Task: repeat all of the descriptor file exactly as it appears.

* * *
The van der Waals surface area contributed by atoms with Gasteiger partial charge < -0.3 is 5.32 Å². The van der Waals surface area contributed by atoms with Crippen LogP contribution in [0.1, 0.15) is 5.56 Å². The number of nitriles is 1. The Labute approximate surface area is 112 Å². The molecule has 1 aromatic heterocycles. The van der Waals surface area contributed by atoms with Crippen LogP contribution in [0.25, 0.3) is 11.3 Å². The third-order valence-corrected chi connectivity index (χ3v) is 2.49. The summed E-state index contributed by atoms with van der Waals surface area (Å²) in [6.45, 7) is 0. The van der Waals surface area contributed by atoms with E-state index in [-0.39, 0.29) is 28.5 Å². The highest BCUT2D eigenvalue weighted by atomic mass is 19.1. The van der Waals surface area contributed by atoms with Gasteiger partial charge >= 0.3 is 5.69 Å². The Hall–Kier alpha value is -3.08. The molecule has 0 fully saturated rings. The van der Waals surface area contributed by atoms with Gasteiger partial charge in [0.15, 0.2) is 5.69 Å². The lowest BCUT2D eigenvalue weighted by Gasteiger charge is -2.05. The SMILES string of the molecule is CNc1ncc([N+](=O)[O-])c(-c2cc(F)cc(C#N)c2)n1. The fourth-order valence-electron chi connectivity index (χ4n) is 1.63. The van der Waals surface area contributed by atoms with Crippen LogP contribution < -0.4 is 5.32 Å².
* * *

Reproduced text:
The van der Waals surface area contributed by atoms with Gasteiger partial charge < -0.3 is 5.32 Å². The van der Waals surface area contributed by atoms with Crippen LogP contribution in [0.1, 0.15) is 5.56 Å². The number of nitriles is 1. The Labute approximate surface area is 112 Å². The molecule has 1 aromatic heterocycles. The van der Waals surface area contributed by atoms with Crippen LogP contribution in [0.25, 0.3) is 11.3 Å². The third-order valence-corrected chi connectivity index (χ3v) is 2.49. The summed E-state index contributed by atoms with van der Waals surface area (Å²) in [6.45, 7) is 0. The van der Waals surface area contributed by atoms with E-state index in [-0.39, 0.29) is 28.5 Å². The highest BCUT2D eigenvalue weighted by atomic mass is 19.1. The van der Waals surface area contributed by atoms with Gasteiger partial charge >= 0.3 is 5.69 Å². The Hall–Kier alpha value is -3.08. The molecule has 0 fully saturated rings. The van der Waals surface area contributed by atoms with Gasteiger partial charge in [0.15, 0.2) is 5.69 Å². The lowest BCUT2D eigenvalue weighted by Gasteiger charge is -2.05. The SMILES string of the molecule is CNc1ncc([N+](=O)[O-])c(-c2cc(F)cc(C#N)c2)n1. The fourth-order valence-electron chi connectivity index (χ4n) is 1.63. The van der Waals surface area contributed by atoms with Crippen LogP contribution < -0.4 is 5.32 Å².